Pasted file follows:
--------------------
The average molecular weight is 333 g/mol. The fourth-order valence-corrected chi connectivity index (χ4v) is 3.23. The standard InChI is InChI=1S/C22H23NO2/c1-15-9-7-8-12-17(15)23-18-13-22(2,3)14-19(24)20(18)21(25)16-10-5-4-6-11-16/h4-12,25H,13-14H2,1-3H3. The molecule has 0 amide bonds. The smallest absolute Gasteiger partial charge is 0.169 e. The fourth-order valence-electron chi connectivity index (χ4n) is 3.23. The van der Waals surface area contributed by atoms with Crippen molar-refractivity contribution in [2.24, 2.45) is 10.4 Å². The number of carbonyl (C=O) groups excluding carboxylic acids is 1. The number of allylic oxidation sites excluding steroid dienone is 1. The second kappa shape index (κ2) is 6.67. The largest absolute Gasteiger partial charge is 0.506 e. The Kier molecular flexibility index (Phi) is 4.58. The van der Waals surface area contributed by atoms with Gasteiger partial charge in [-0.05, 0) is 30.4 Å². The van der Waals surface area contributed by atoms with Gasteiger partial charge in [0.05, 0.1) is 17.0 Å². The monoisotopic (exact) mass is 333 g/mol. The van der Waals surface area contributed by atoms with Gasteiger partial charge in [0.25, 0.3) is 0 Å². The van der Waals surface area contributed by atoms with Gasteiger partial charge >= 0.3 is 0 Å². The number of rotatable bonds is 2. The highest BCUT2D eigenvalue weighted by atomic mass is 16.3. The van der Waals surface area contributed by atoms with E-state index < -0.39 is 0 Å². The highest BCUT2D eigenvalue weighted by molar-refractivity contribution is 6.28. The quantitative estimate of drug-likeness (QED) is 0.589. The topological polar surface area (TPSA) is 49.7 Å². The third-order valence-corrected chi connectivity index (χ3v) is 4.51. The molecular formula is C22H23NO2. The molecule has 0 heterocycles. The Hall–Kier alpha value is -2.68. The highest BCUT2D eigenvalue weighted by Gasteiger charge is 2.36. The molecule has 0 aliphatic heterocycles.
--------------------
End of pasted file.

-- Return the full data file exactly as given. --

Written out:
The average molecular weight is 333 g/mol. The fourth-order valence-corrected chi connectivity index (χ4v) is 3.23. The standard InChI is InChI=1S/C22H23NO2/c1-15-9-7-8-12-17(15)23-18-13-22(2,3)14-19(24)20(18)21(25)16-10-5-4-6-11-16/h4-12,25H,13-14H2,1-3H3. The molecule has 0 amide bonds. The smallest absolute Gasteiger partial charge is 0.169 e. The fourth-order valence-electron chi connectivity index (χ4n) is 3.23. The van der Waals surface area contributed by atoms with Crippen molar-refractivity contribution in [2.24, 2.45) is 10.4 Å². The number of carbonyl (C=O) groups excluding carboxylic acids is 1. The number of allylic oxidation sites excluding steroid dienone is 1. The second kappa shape index (κ2) is 6.67. The largest absolute Gasteiger partial charge is 0.506 e. The Kier molecular flexibility index (Phi) is 4.58. The van der Waals surface area contributed by atoms with Gasteiger partial charge in [-0.05, 0) is 30.4 Å². The van der Waals surface area contributed by atoms with Gasteiger partial charge in [0.05, 0.1) is 17.0 Å². The monoisotopic (exact) mass is 333 g/mol. The van der Waals surface area contributed by atoms with Gasteiger partial charge in [0.25, 0.3) is 0 Å². The van der Waals surface area contributed by atoms with Gasteiger partial charge >= 0.3 is 0 Å². The number of rotatable bonds is 2. The highest BCUT2D eigenvalue weighted by atomic mass is 16.3. The van der Waals surface area contributed by atoms with E-state index < -0.39 is 0 Å². The highest BCUT2D eigenvalue weighted by molar-refractivity contribution is 6.28. The quantitative estimate of drug-likeness (QED) is 0.589. The topological polar surface area (TPSA) is 49.7 Å². The third-order valence-corrected chi connectivity index (χ3v) is 4.51. The molecular formula is C22H23NO2. The molecule has 0 heterocycles. The Hall–Kier alpha value is -2.68. The highest BCUT2D eigenvalue weighted by Gasteiger charge is 2.36. The molecule has 0 aliphatic heterocycles.